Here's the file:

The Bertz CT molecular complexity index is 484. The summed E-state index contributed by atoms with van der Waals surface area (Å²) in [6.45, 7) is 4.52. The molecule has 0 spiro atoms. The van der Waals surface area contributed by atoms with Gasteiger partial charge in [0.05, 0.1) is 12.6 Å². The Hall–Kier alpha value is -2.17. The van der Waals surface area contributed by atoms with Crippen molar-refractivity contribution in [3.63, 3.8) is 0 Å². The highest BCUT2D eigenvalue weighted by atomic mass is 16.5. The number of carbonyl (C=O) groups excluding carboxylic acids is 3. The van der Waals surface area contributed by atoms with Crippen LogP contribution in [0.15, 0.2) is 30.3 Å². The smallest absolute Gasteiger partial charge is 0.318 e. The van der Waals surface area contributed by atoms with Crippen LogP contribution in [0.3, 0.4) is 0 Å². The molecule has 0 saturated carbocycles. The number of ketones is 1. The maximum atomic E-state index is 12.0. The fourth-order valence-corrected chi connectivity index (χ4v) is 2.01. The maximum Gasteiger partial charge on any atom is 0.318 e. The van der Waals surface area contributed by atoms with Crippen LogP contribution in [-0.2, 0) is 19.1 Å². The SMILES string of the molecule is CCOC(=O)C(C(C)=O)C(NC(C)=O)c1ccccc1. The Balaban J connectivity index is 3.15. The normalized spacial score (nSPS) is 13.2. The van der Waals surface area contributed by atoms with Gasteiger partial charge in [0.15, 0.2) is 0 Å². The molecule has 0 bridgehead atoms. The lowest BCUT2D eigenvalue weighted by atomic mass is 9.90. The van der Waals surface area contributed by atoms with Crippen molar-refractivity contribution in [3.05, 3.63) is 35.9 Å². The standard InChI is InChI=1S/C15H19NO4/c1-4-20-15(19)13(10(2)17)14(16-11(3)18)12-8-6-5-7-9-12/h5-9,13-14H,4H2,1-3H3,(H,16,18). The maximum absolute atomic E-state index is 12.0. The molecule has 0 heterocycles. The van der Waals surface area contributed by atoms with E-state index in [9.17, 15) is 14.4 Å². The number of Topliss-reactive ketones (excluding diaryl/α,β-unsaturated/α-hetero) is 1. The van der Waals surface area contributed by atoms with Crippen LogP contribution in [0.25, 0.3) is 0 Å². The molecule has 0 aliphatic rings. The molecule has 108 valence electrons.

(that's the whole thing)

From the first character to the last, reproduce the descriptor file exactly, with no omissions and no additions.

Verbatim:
The Bertz CT molecular complexity index is 484. The summed E-state index contributed by atoms with van der Waals surface area (Å²) in [6.45, 7) is 4.52. The molecule has 0 spiro atoms. The van der Waals surface area contributed by atoms with Gasteiger partial charge in [0.05, 0.1) is 12.6 Å². The Hall–Kier alpha value is -2.17. The van der Waals surface area contributed by atoms with Crippen molar-refractivity contribution in [3.63, 3.8) is 0 Å². The highest BCUT2D eigenvalue weighted by atomic mass is 16.5. The number of carbonyl (C=O) groups excluding carboxylic acids is 3. The van der Waals surface area contributed by atoms with Crippen LogP contribution in [0.15, 0.2) is 30.3 Å². The smallest absolute Gasteiger partial charge is 0.318 e. The van der Waals surface area contributed by atoms with Crippen LogP contribution in [0.3, 0.4) is 0 Å². The molecule has 0 saturated carbocycles. The number of ketones is 1. The maximum atomic E-state index is 12.0. The fourth-order valence-corrected chi connectivity index (χ4v) is 2.01. The maximum Gasteiger partial charge on any atom is 0.318 e. The van der Waals surface area contributed by atoms with Crippen LogP contribution in [-0.2, 0) is 19.1 Å². The SMILES string of the molecule is CCOC(=O)C(C(C)=O)C(NC(C)=O)c1ccccc1. The Balaban J connectivity index is 3.15. The normalized spacial score (nSPS) is 13.2. The van der Waals surface area contributed by atoms with Gasteiger partial charge in [0.15, 0.2) is 0 Å². The molecule has 0 bridgehead atoms. The lowest BCUT2D eigenvalue weighted by atomic mass is 9.90. The van der Waals surface area contributed by atoms with Crippen molar-refractivity contribution in [3.05, 3.63) is 35.9 Å². The standard InChI is InChI=1S/C15H19NO4/c1-4-20-15(19)13(10(2)17)14(16-11(3)18)12-8-6-5-7-9-12/h5-9,13-14H,4H2,1-3H3,(H,16,18). The maximum absolute atomic E-state index is 12.0. The molecule has 0 heterocycles. The van der Waals surface area contributed by atoms with E-state index in [9.17, 15) is 14.4 Å². The number of Topliss-reactive ketones (excluding diaryl/α,β-unsaturated/α-hetero) is 1. The van der Waals surface area contributed by atoms with Crippen LogP contribution in [0.25, 0.3) is 0 Å². The molecule has 0 aliphatic rings. The molecule has 108 valence electrons.